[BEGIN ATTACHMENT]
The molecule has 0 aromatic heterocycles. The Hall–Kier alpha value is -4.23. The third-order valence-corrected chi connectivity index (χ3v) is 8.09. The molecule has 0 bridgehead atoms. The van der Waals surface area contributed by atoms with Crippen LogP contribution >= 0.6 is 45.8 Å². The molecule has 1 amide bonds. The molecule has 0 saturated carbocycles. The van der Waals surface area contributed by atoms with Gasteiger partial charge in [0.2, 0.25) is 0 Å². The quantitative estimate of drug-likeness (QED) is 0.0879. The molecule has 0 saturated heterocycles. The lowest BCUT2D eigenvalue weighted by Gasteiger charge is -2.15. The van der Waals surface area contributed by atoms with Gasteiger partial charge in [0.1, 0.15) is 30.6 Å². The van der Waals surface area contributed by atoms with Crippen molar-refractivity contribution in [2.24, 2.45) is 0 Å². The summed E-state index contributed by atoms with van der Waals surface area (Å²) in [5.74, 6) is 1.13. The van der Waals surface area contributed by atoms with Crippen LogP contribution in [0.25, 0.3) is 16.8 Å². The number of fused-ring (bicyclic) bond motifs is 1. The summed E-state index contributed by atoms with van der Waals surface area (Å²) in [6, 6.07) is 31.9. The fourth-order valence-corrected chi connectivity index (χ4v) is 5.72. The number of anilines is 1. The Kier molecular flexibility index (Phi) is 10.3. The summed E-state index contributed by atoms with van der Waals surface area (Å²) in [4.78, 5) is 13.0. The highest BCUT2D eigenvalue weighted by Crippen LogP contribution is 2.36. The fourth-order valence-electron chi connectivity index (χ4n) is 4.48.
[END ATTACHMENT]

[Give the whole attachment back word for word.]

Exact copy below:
The molecule has 0 aromatic heterocycles. The Hall–Kier alpha value is -4.23. The third-order valence-corrected chi connectivity index (χ3v) is 8.09. The molecule has 0 bridgehead atoms. The van der Waals surface area contributed by atoms with Crippen LogP contribution >= 0.6 is 45.8 Å². The molecule has 1 amide bonds. The molecule has 0 saturated carbocycles. The van der Waals surface area contributed by atoms with Gasteiger partial charge in [0.2, 0.25) is 0 Å². The quantitative estimate of drug-likeness (QED) is 0.0879. The molecule has 0 saturated heterocycles. The lowest BCUT2D eigenvalue weighted by Gasteiger charge is -2.15. The van der Waals surface area contributed by atoms with Gasteiger partial charge in [0.1, 0.15) is 30.6 Å². The van der Waals surface area contributed by atoms with Crippen molar-refractivity contribution in [2.24, 2.45) is 0 Å². The summed E-state index contributed by atoms with van der Waals surface area (Å²) in [5.74, 6) is 1.13. The van der Waals surface area contributed by atoms with Crippen LogP contribution in [0.25, 0.3) is 16.8 Å². The number of fused-ring (bicyclic) bond motifs is 1. The summed E-state index contributed by atoms with van der Waals surface area (Å²) in [6, 6.07) is 31.9. The fourth-order valence-corrected chi connectivity index (χ4v) is 5.72. The number of anilines is 1. The Kier molecular flexibility index (Phi) is 10.3. The summed E-state index contributed by atoms with van der Waals surface area (Å²) in [4.78, 5) is 13.0. The highest BCUT2D eigenvalue weighted by Crippen LogP contribution is 2.36. The fourth-order valence-electron chi connectivity index (χ4n) is 4.48.